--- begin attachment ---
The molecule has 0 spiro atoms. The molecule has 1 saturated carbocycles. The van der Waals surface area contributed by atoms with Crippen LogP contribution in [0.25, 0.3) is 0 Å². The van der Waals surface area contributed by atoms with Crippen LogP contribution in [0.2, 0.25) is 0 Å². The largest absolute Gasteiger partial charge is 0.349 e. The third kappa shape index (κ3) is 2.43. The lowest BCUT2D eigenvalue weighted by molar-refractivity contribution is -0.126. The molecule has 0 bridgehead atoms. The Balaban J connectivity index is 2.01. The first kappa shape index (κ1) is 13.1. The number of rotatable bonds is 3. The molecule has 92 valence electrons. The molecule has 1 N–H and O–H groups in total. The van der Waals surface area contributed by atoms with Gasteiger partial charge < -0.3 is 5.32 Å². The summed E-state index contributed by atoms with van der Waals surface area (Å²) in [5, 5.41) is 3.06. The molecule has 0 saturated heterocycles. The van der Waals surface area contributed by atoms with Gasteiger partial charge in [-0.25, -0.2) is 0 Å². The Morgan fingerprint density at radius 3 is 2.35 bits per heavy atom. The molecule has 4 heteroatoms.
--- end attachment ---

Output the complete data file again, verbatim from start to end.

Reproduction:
The molecule has 0 spiro atoms. The molecule has 1 saturated carbocycles. The van der Waals surface area contributed by atoms with Crippen LogP contribution in [0.25, 0.3) is 0 Å². The van der Waals surface area contributed by atoms with Crippen LogP contribution in [0.2, 0.25) is 0 Å². The largest absolute Gasteiger partial charge is 0.349 e. The third kappa shape index (κ3) is 2.43. The lowest BCUT2D eigenvalue weighted by molar-refractivity contribution is -0.126. The molecule has 0 bridgehead atoms. The Balaban J connectivity index is 2.01. The first kappa shape index (κ1) is 13.1. The number of rotatable bonds is 3. The molecule has 92 valence electrons. The molecule has 1 N–H and O–H groups in total. The van der Waals surface area contributed by atoms with Gasteiger partial charge < -0.3 is 5.32 Å². The summed E-state index contributed by atoms with van der Waals surface area (Å²) in [5, 5.41) is 3.06. The molecule has 0 saturated heterocycles. The van der Waals surface area contributed by atoms with Gasteiger partial charge in [-0.25, -0.2) is 0 Å². The Morgan fingerprint density at radius 3 is 2.35 bits per heavy atom. The molecule has 4 heteroatoms.